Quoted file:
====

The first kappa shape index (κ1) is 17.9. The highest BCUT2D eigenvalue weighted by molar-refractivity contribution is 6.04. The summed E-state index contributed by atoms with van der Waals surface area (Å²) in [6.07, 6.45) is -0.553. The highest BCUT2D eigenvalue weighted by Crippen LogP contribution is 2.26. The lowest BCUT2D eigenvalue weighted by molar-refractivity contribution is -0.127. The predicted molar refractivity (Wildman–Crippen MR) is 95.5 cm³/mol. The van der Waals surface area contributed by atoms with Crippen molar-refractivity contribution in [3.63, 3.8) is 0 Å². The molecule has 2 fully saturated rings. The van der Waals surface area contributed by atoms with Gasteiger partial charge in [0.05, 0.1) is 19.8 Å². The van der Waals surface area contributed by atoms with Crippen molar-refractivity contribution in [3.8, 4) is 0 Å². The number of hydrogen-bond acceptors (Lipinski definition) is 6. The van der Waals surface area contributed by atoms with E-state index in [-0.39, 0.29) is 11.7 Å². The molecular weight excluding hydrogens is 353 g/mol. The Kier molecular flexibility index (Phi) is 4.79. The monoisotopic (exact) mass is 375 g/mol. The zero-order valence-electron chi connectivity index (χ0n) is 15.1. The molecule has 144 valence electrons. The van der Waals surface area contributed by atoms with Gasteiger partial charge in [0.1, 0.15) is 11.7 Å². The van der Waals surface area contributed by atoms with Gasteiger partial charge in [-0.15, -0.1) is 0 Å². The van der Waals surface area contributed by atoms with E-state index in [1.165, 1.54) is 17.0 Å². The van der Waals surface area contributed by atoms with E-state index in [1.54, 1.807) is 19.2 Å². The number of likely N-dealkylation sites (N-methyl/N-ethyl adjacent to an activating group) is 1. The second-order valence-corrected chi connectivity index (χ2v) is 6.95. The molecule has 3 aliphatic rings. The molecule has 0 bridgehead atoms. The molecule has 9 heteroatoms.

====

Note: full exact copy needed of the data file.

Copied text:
The first kappa shape index (κ1) is 17.9. The highest BCUT2D eigenvalue weighted by molar-refractivity contribution is 6.04. The summed E-state index contributed by atoms with van der Waals surface area (Å²) in [6.07, 6.45) is -0.553. The highest BCUT2D eigenvalue weighted by Crippen LogP contribution is 2.26. The lowest BCUT2D eigenvalue weighted by molar-refractivity contribution is -0.127. The predicted molar refractivity (Wildman–Crippen MR) is 95.5 cm³/mol. The van der Waals surface area contributed by atoms with Crippen molar-refractivity contribution in [3.63, 3.8) is 0 Å². The molecule has 2 fully saturated rings. The van der Waals surface area contributed by atoms with Gasteiger partial charge in [0.05, 0.1) is 19.8 Å². The van der Waals surface area contributed by atoms with Crippen molar-refractivity contribution in [3.8, 4) is 0 Å². The number of hydrogen-bond acceptors (Lipinski definition) is 6. The van der Waals surface area contributed by atoms with E-state index in [-0.39, 0.29) is 11.7 Å². The molecular weight excluding hydrogens is 353 g/mol. The Kier molecular flexibility index (Phi) is 4.79. The monoisotopic (exact) mass is 375 g/mol. The zero-order valence-electron chi connectivity index (χ0n) is 15.1. The molecule has 144 valence electrons. The van der Waals surface area contributed by atoms with Gasteiger partial charge in [0.1, 0.15) is 11.7 Å². The van der Waals surface area contributed by atoms with Gasteiger partial charge in [-0.15, -0.1) is 0 Å². The van der Waals surface area contributed by atoms with E-state index in [1.165, 1.54) is 17.0 Å². The van der Waals surface area contributed by atoms with E-state index in [1.54, 1.807) is 19.2 Å². The number of likely N-dealkylation sites (N-methyl/N-ethyl adjacent to an activating group) is 1. The second-order valence-corrected chi connectivity index (χ2v) is 6.95. The molecule has 3 aliphatic rings. The molecule has 0 bridgehead atoms. The molecule has 9 heteroatoms.